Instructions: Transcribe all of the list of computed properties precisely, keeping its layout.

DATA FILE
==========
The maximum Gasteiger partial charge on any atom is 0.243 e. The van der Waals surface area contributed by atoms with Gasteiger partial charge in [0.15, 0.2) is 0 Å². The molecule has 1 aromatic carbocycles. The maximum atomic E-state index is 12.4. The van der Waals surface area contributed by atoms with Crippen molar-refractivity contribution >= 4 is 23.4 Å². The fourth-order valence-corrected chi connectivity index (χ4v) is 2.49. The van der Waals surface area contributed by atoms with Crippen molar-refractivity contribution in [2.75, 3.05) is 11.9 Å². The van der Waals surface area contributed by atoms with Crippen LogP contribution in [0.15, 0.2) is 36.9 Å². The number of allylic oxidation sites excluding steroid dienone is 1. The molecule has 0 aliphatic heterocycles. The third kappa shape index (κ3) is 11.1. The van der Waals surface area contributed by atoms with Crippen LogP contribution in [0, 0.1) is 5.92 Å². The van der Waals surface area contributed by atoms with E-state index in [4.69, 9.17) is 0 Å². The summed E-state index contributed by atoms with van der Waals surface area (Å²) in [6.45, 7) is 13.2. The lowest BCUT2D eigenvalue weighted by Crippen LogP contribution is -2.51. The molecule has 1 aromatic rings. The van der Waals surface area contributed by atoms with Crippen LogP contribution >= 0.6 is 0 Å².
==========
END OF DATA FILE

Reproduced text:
The maximum Gasteiger partial charge on any atom is 0.243 e. The van der Waals surface area contributed by atoms with Gasteiger partial charge in [0.15, 0.2) is 0 Å². The molecule has 1 aromatic carbocycles. The maximum atomic E-state index is 12.4. The van der Waals surface area contributed by atoms with Crippen molar-refractivity contribution >= 4 is 23.4 Å². The fourth-order valence-corrected chi connectivity index (χ4v) is 2.49. The van der Waals surface area contributed by atoms with Crippen molar-refractivity contribution in [2.75, 3.05) is 11.9 Å². The van der Waals surface area contributed by atoms with Crippen LogP contribution in [0.15, 0.2) is 36.9 Å². The number of allylic oxidation sites excluding steroid dienone is 1. The molecule has 0 aliphatic heterocycles. The third kappa shape index (κ3) is 11.1. The van der Waals surface area contributed by atoms with Crippen LogP contribution in [0, 0.1) is 5.92 Å². The van der Waals surface area contributed by atoms with E-state index in [4.69, 9.17) is 0 Å². The summed E-state index contributed by atoms with van der Waals surface area (Å²) in [6.45, 7) is 13.2. The lowest BCUT2D eigenvalue weighted by Crippen LogP contribution is -2.51. The molecule has 1 aromatic rings. The van der Waals surface area contributed by atoms with Crippen LogP contribution >= 0.6 is 0 Å².